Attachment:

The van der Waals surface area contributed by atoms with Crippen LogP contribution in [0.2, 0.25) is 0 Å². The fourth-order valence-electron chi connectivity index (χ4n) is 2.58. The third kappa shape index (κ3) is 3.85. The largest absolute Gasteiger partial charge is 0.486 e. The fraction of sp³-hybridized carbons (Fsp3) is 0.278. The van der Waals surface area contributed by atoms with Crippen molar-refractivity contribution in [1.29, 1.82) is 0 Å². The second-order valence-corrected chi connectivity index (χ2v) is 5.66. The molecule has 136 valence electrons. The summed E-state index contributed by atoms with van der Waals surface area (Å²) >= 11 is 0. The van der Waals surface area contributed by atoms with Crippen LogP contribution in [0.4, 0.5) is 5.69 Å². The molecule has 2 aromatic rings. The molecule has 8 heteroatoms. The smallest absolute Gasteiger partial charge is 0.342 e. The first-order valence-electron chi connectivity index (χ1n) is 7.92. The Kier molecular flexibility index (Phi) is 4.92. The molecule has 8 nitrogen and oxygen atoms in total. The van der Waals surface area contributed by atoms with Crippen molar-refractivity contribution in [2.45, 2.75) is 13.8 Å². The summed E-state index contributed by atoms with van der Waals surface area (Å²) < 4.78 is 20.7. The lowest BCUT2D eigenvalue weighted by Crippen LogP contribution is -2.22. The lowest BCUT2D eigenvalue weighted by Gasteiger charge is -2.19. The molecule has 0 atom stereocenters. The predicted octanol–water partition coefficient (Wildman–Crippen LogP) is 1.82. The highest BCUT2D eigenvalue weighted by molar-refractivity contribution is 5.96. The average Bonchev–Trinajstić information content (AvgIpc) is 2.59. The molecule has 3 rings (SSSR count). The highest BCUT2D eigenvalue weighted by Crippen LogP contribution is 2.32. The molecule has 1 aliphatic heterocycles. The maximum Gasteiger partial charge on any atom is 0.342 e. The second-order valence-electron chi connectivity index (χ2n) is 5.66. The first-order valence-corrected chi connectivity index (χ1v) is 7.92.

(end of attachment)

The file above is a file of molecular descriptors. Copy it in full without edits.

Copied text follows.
The van der Waals surface area contributed by atoms with Crippen LogP contribution in [0.2, 0.25) is 0 Å². The fourth-order valence-electron chi connectivity index (χ4n) is 2.58. The third kappa shape index (κ3) is 3.85. The largest absolute Gasteiger partial charge is 0.486 e. The fraction of sp³-hybridized carbons (Fsp3) is 0.278. The van der Waals surface area contributed by atoms with Crippen molar-refractivity contribution in [1.29, 1.82) is 0 Å². The second-order valence-corrected chi connectivity index (χ2v) is 5.66. The molecule has 136 valence electrons. The summed E-state index contributed by atoms with van der Waals surface area (Å²) >= 11 is 0. The van der Waals surface area contributed by atoms with Crippen LogP contribution in [0.4, 0.5) is 5.69 Å². The molecule has 2 aromatic rings. The molecule has 8 heteroatoms. The smallest absolute Gasteiger partial charge is 0.342 e. The first-order valence-electron chi connectivity index (χ1n) is 7.92. The Kier molecular flexibility index (Phi) is 4.92. The molecule has 8 nitrogen and oxygen atoms in total. The van der Waals surface area contributed by atoms with Crippen molar-refractivity contribution in [2.45, 2.75) is 13.8 Å². The summed E-state index contributed by atoms with van der Waals surface area (Å²) < 4.78 is 20.7. The lowest BCUT2D eigenvalue weighted by Crippen LogP contribution is -2.22. The lowest BCUT2D eigenvalue weighted by Gasteiger charge is -2.19. The molecule has 0 atom stereocenters. The predicted octanol–water partition coefficient (Wildman–Crippen LogP) is 1.82. The highest BCUT2D eigenvalue weighted by molar-refractivity contribution is 5.96. The average Bonchev–Trinajstić information content (AvgIpc) is 2.59. The molecule has 3 rings (SSSR count). The highest BCUT2D eigenvalue weighted by Crippen LogP contribution is 2.32. The molecule has 1 aliphatic heterocycles. The maximum Gasteiger partial charge on any atom is 0.342 e. The second-order valence-electron chi connectivity index (χ2n) is 5.66. The first-order valence-corrected chi connectivity index (χ1v) is 7.92.